Former Taiwanese President Lee Teng-hui foresaw Hong Kong's troubles

Lee did not believe China would continue to respect Hong Kong's autonomy for entire 50 years

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Lee Teng-hui (left) in 1988 when he became the 7th president of Taiwan after the death of former President Chiang Ching-kuo.

Lee Teng-hui (left) in 1988 when he became the 7th president of Taiwan after the death of former President Chiang Ching-kuo.

TAIPEI (Taiwan News) — Hong Kong lawyer and political commentator Sang Pu (桑普) on Thursday (July 30) praised former Taiwan President Lee Teng-hui (李登輝) and called him "a politician who could foresee the future," thanking him for his longtime support for Hong Kong, a city whose troubles Lee predicted.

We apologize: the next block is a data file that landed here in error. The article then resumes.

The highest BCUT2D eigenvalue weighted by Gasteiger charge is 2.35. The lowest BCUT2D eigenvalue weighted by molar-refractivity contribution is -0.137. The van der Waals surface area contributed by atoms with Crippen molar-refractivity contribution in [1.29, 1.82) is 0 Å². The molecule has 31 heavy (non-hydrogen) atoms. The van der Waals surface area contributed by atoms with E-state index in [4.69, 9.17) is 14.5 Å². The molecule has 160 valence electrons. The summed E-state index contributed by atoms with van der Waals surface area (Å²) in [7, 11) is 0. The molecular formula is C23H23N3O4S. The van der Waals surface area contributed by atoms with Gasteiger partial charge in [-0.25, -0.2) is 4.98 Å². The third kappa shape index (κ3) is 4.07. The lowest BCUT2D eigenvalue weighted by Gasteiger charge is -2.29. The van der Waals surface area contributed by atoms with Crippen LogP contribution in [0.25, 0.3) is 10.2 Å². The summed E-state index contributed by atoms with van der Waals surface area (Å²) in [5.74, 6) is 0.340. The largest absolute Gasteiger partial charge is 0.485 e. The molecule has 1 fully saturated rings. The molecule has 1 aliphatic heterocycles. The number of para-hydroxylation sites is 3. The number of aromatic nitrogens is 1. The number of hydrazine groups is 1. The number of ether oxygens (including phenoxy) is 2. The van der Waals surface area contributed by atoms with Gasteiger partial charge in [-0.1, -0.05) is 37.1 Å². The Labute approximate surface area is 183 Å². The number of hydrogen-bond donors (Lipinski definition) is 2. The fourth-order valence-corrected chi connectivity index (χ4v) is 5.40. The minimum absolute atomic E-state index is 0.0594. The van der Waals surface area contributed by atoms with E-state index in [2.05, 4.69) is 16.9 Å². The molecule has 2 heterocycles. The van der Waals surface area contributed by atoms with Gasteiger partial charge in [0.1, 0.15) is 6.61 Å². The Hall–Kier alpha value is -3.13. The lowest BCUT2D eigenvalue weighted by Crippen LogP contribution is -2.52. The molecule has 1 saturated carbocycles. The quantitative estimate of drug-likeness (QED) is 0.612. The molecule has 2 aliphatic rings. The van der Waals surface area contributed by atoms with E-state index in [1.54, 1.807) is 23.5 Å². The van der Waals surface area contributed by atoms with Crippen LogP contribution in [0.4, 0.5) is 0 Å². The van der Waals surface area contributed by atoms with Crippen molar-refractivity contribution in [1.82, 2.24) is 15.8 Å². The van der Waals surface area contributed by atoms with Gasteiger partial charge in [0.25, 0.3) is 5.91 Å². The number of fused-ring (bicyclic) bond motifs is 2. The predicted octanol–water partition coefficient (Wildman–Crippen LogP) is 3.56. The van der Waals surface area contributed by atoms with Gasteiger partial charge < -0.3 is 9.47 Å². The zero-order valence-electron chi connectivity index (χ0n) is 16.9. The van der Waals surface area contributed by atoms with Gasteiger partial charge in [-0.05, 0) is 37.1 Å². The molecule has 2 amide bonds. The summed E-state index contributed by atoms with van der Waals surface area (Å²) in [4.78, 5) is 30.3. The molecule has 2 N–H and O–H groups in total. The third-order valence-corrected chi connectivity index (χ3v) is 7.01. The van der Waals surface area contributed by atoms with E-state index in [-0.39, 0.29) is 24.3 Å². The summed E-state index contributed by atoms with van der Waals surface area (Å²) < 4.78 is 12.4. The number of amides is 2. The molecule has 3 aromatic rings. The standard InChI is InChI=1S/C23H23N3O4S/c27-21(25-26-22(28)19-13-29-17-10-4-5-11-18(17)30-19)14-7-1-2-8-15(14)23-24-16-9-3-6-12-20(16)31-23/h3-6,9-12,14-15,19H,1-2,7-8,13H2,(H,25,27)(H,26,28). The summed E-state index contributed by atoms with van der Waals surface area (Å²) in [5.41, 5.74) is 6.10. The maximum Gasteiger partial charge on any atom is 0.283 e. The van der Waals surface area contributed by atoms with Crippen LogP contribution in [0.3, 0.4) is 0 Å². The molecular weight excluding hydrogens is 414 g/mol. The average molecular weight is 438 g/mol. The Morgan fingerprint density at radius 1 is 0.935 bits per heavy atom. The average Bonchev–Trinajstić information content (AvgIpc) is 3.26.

Sang Pu summarized comments Lee made to a delegation of U.S. senators during their visit to Taiwan in 1996 — just as Hong Kong was preparing for its imminent handover to China. Lee was at that time concerned about the treatment Hong Kong would receive down the road.

The former president did not expect the process of the handover itself to be especially difficult; however, Lee believed the city's long-term future, which would be dependent on the restraint of the Chinese Communist Party, was in grave danger. He told the delegation that it would be difficult for the territory to maintain the same status for 50 years.

On the basis of these concerns, Lee together with lawmakers in 1997 passed the Laws and Regulations Regarding Hong Kong and Macao Affairs, which states under Article 18 that "Necessary assistance shall be provided to Hong Kong or Macau Residents whose safety and liberty are immediately threatened for political reasons."